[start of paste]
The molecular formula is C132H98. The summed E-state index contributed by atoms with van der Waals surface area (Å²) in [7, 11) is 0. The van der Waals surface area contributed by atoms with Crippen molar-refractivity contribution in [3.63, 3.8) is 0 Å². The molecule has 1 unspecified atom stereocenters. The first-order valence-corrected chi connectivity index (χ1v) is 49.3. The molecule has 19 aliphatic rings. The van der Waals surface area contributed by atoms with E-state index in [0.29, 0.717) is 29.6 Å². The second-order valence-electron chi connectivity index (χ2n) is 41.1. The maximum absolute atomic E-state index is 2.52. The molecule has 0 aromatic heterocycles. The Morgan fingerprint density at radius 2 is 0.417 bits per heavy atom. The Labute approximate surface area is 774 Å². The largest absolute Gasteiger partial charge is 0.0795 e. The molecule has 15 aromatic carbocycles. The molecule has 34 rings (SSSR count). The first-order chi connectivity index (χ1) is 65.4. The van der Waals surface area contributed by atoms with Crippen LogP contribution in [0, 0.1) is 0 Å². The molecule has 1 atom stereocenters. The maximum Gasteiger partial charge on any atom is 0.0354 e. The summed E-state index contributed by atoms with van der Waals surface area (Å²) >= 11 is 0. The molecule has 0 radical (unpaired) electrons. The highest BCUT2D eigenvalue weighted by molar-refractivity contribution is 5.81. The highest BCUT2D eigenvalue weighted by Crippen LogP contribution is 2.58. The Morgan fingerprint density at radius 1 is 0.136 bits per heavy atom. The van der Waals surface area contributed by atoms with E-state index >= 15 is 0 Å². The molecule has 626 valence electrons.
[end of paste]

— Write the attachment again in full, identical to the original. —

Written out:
The molecular formula is C132H98. The summed E-state index contributed by atoms with van der Waals surface area (Å²) in [7, 11) is 0. The van der Waals surface area contributed by atoms with Crippen molar-refractivity contribution in [3.63, 3.8) is 0 Å². The molecule has 1 unspecified atom stereocenters. The first-order valence-corrected chi connectivity index (χ1v) is 49.3. The molecule has 19 aliphatic rings. The van der Waals surface area contributed by atoms with E-state index in [0.29, 0.717) is 29.6 Å². The second-order valence-electron chi connectivity index (χ2n) is 41.1. The maximum absolute atomic E-state index is 2.52. The molecule has 0 aromatic heterocycles. The Morgan fingerprint density at radius 2 is 0.417 bits per heavy atom. The Labute approximate surface area is 774 Å². The largest absolute Gasteiger partial charge is 0.0795 e. The molecule has 15 aromatic carbocycles. The molecule has 34 rings (SSSR count). The first-order chi connectivity index (χ1) is 65.4. The van der Waals surface area contributed by atoms with Crippen LogP contribution in [0, 0.1) is 0 Å². The molecule has 1 atom stereocenters. The maximum Gasteiger partial charge on any atom is 0.0354 e. The summed E-state index contributed by atoms with van der Waals surface area (Å²) >= 11 is 0. The molecule has 0 radical (unpaired) electrons. The highest BCUT2D eigenvalue weighted by molar-refractivity contribution is 5.81. The highest BCUT2D eigenvalue weighted by Crippen LogP contribution is 2.58. The Morgan fingerprint density at radius 1 is 0.136 bits per heavy atom. The van der Waals surface area contributed by atoms with E-state index >= 15 is 0 Å². The molecule has 626 valence electrons.